Background: Effective, inexpensive, and low-risk interventions are needed for patients with nonspecific persistent low back pain (NS-PLBP) who are unresponsive to primary care interventions. Cognitive functional therapy (CFT) is a multidimensional behavioral self-management approach that has demonstrated promising results in primary care and has not been tested in secondary care.
Objective: To investigate the effect of CFT and compare it with usual care for patients with NS-PLBP.
Design: Case-control study.
Setting: A secondary care spine center.
Subjects: Thirty-nine patients received a CFT intervention and were matched using propensity scoring to 185 control patients receiving usual care.
Methods: The primary outcome was Roland Morris Disability Questionnaire (0-100 scale) score. Group-level differences at six- and 12-month follow-up were estimated using mixed-effects linear regression.
Results: At six-month follow-up, a statistically significant and clinically relevant difference in disability favored the CFT group (-20.7, 95% confidence interval [CI] = -27.2 to -14.2, P < 0.001). Significant differences also occurred for LBP and leg pain, fear, anxiety, and catastrophizing in favor of CFT. At 12-month follow-up, the difference in disability was smaller and no longer statistically significant (-8.1, 95% CI = -17.4 to 1.2, P = 0.086). Differences in leg pain intensity and fear remained significantly in favor of CFT. Treatment satisfaction was significantly higher in the CFT group at six- (93% vs 66%) and 12-month (84% vs 52%) follow-up.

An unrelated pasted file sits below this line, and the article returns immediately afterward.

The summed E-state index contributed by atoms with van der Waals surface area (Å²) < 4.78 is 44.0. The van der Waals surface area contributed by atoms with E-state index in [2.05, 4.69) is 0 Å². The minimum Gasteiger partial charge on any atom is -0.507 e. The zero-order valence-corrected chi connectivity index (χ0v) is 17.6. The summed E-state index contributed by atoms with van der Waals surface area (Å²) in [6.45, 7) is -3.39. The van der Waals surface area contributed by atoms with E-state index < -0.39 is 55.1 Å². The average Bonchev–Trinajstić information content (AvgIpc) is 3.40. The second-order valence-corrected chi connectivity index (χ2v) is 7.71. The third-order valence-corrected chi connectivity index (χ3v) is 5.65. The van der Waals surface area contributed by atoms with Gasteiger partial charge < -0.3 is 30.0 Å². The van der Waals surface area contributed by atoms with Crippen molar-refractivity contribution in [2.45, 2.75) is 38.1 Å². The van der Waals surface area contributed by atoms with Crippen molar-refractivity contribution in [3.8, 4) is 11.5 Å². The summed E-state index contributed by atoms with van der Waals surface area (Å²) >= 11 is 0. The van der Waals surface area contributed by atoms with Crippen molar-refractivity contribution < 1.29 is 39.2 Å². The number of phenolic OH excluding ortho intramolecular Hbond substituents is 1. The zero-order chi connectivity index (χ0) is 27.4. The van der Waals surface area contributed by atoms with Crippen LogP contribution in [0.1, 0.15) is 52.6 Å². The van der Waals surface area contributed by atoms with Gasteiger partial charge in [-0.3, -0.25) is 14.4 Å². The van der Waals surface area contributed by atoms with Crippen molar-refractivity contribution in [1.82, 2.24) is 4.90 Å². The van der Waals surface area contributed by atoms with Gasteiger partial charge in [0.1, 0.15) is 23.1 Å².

Conclusions: These findings support that CFT is beneficial for patients with NS-PLBP who are unresponsive to primary care interventions. Subsequent randomized controlled trials could incorporate booster sessions, which may result in larger effects at 12-month follow-up.
Keywords: Behavior; Low Back Pain; Pain Management; Rehabilitation Medicine.
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